June 30, 1999
Council: Comp debate must focus on reform
A proposed rate increase in New York's workers' compensation rates should focus policymakers' attention on the need for further reform, according to Elliott Shaw, director of government affairs for The Business Council.
Business is concerned about "the potential return to doubledigit rate shock," Shaw said in prepared testimony to be delivered today at a hearing of the New York Compensation Insurance Rating Board (NYCIRB).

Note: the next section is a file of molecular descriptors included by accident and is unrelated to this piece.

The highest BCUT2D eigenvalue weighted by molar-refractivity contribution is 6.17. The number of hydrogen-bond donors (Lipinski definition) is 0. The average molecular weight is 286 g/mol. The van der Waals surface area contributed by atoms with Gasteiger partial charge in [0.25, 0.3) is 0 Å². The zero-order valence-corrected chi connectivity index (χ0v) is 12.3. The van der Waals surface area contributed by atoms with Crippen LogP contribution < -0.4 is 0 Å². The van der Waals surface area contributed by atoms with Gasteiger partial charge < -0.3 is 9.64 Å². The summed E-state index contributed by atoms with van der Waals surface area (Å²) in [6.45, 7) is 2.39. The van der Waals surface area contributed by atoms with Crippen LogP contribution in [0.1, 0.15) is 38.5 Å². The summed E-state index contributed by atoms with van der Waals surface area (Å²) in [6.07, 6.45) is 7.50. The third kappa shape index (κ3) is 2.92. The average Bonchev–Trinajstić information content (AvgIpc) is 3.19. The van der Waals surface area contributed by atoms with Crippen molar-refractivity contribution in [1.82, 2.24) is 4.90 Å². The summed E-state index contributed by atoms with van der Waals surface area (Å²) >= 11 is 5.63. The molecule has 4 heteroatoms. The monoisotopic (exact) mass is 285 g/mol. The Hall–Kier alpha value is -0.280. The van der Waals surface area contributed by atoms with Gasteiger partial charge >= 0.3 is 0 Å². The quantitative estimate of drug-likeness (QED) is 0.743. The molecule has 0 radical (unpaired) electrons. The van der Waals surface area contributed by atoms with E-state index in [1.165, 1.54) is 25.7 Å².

That possibility, he added, makes it more important than ever that lawmakers pass new reforms to supplement those enacted in 1996. The 1996 reforms limited the ability of third parties to sue New York State employers, mandated safety programs for some employers based on safety records, created new antifraud protections, and helped reduce costly delays in the workers' comp system. Workers' compensation costs declined, and New York State's business climate has improved, as a direct result of the reforms, Shaw added. Nonetheless, workers' compensation costs in New York State remain 20 percent above the national average, 10th highest among 44 states evaluated in a recent measurement. Shaw said lawmakers should enact two more critical reforms: a cap, at seven years, on permanent partial disability benefits; and adoption of objective medical guidelines to determine the degree of disability in these cases. Only nine states have no cap on permanent partial disability cases, he noted. He cited three states with caps-Connecticut, Florida, and North Carolina-where approximate costs per case ($21,000, $30,000, and $22,000, respectively) are significantly lower than New York's costs per case ($48,150).